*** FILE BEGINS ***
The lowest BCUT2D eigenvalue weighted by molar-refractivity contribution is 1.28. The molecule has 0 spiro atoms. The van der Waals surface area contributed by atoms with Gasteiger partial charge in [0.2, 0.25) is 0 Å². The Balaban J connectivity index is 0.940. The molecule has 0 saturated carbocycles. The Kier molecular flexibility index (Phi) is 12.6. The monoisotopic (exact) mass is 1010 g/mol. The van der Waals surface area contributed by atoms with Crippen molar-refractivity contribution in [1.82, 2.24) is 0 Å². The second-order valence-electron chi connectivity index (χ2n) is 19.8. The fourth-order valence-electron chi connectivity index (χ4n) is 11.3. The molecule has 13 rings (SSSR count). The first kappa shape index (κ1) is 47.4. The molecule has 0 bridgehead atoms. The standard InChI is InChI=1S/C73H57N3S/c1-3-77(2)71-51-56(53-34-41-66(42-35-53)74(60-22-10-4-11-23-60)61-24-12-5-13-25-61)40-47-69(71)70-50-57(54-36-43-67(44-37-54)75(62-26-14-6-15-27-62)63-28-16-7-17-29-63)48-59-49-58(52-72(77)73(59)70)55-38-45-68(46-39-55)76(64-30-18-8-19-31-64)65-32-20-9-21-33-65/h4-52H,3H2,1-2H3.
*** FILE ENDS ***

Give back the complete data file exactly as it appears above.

The lowest BCUT2D eigenvalue weighted by molar-refractivity contribution is 1.28. The molecule has 0 spiro atoms. The van der Waals surface area contributed by atoms with Gasteiger partial charge in [0.2, 0.25) is 0 Å². The Balaban J connectivity index is 0.940. The molecule has 0 saturated carbocycles. The Kier molecular flexibility index (Phi) is 12.6. The monoisotopic (exact) mass is 1010 g/mol. The van der Waals surface area contributed by atoms with Crippen molar-refractivity contribution in [1.82, 2.24) is 0 Å². The second-order valence-electron chi connectivity index (χ2n) is 19.8. The fourth-order valence-electron chi connectivity index (χ4n) is 11.3. The molecule has 13 rings (SSSR count). The first kappa shape index (κ1) is 47.4. The molecule has 0 bridgehead atoms. The standard InChI is InChI=1S/C73H57N3S/c1-3-77(2)71-51-56(53-34-41-66(42-35-53)74(60-22-10-4-11-23-60)61-24-12-5-13-25-61)40-47-69(71)70-50-57(54-36-43-67(44-37-54)75(62-26-14-6-15-27-62)63-28-16-7-17-29-63)48-59-49-58(52-72(77)73(59)70)55-38-45-68(46-39-55)76(64-30-18-8-19-31-64)65-32-20-9-21-33-65/h4-52H,3H2,1-2H3.